Noted Spanish surrealist filmmaker Luis Buñuel takes a stab at doing Emily Brontë in this 1954 low-budget black and white version filmed in Mexico. It is too talky and has an overwrought dramatization that is all about setting a fierce gothic mood of sexual fever and deep emotional swings but has little to do with Brontë's story and substitutes a barren landscape of Mexico for a repressed pre-Victorian English society. Buñuel paints a grim picture through troubling images of the dreary ranch and farm houses, the barren hills and desiccated trees, the wind-like heroine forced into accepting her ominous fate, the whipping rain storms, the buzzards making alarming noises in the yard and the deathlike prevailing atmosphere. The film maker follows the same story line as the 1939 William Wyler screen version but gives it an unmistakable smouldering Mexican flavouring that is not without interest even though it has a different flavour from Brontë's novel by distancing itself too far from its two outsider protagonists.
The over-baked melodrama reaches a high pitch with Catalina (Iraseme Dilian) seeing Alejandro (Jorge Mistral), and the jealous Eduardo (Ernesto Alonzo) eventually telling her to choose between them while forbidding her to ever see Alejandro again. The pregnant Catalina chooses to stay and obey her hubby. Alejandro then puts plan No. 2 into play and lures the love sick animal-friendly sister of Eduardo, Isabel (Lilia Prado), to elope with him. Their marriage is one conceived in hell because the gullible Isabel lives in misery in the farmhouse, in a separate bedroom from her hateful husband, and is surrounded by Cathy's remaining family members who all fiercely despise her. To boot, Eduardo refuses to allow poor Isabel to return--telling his gossipy servant Maria (Hortensia Santoveña) that Isabel has got what she deserved.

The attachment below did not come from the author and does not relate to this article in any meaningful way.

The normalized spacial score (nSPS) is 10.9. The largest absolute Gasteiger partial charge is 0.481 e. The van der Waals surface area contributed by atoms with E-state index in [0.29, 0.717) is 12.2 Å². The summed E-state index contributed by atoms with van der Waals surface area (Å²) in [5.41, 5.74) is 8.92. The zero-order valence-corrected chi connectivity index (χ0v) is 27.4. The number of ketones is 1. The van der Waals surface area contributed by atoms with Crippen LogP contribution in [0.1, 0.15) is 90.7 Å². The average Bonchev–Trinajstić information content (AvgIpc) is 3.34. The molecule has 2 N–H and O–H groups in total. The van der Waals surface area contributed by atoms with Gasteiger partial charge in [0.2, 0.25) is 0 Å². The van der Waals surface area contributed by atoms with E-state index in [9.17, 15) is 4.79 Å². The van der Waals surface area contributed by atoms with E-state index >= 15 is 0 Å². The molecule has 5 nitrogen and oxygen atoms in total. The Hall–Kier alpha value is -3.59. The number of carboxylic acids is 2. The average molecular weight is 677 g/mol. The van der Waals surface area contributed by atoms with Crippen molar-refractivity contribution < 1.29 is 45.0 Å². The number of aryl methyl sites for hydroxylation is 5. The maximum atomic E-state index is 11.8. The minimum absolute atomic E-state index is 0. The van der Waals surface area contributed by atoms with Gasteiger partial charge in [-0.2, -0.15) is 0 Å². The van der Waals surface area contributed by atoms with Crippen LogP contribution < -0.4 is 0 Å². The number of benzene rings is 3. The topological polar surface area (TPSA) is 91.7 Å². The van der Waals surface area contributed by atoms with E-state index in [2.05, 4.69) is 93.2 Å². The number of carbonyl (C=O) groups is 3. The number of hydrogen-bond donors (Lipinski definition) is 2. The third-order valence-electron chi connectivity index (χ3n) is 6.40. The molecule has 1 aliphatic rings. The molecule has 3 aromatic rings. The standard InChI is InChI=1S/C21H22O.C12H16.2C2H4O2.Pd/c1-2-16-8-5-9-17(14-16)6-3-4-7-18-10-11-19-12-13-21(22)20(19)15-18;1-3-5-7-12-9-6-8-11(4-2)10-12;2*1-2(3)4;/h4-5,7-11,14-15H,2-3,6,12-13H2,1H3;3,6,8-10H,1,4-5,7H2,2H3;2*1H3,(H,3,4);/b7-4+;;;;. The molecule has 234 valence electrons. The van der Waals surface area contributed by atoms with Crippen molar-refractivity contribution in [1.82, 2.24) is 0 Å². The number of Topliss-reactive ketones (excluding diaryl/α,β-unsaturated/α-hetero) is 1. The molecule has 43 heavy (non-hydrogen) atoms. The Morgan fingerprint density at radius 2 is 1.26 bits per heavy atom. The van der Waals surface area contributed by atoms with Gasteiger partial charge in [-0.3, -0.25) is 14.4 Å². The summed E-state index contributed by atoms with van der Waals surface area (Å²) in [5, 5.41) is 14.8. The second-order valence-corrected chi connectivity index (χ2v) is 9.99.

It is ultimately a story about how closely linked together are love and death (check out the sublime ending where a ghostly image of love turns into a shotgun blast) and how the weak characters are at the mercy of their basic instincts and uncontrollable passions. Buñuel pokes fun at the so-called civilized Eduardo and Isabel, and holds them up to ridicule for being so smug in their beliefs about goodness, while they are more capable of doing harm to others than are those who have made a pact with the Devil. Therefore, ironically, they will be saved in the end. However, Alejandro and Catalina are perceived as heathens, who have also lost their humaness by being overwhelmed by their passions, hatreds and fears. Though they cannot be saved in this world, Buñuel reserves a place for them in the afterlife where their deep love can be understood.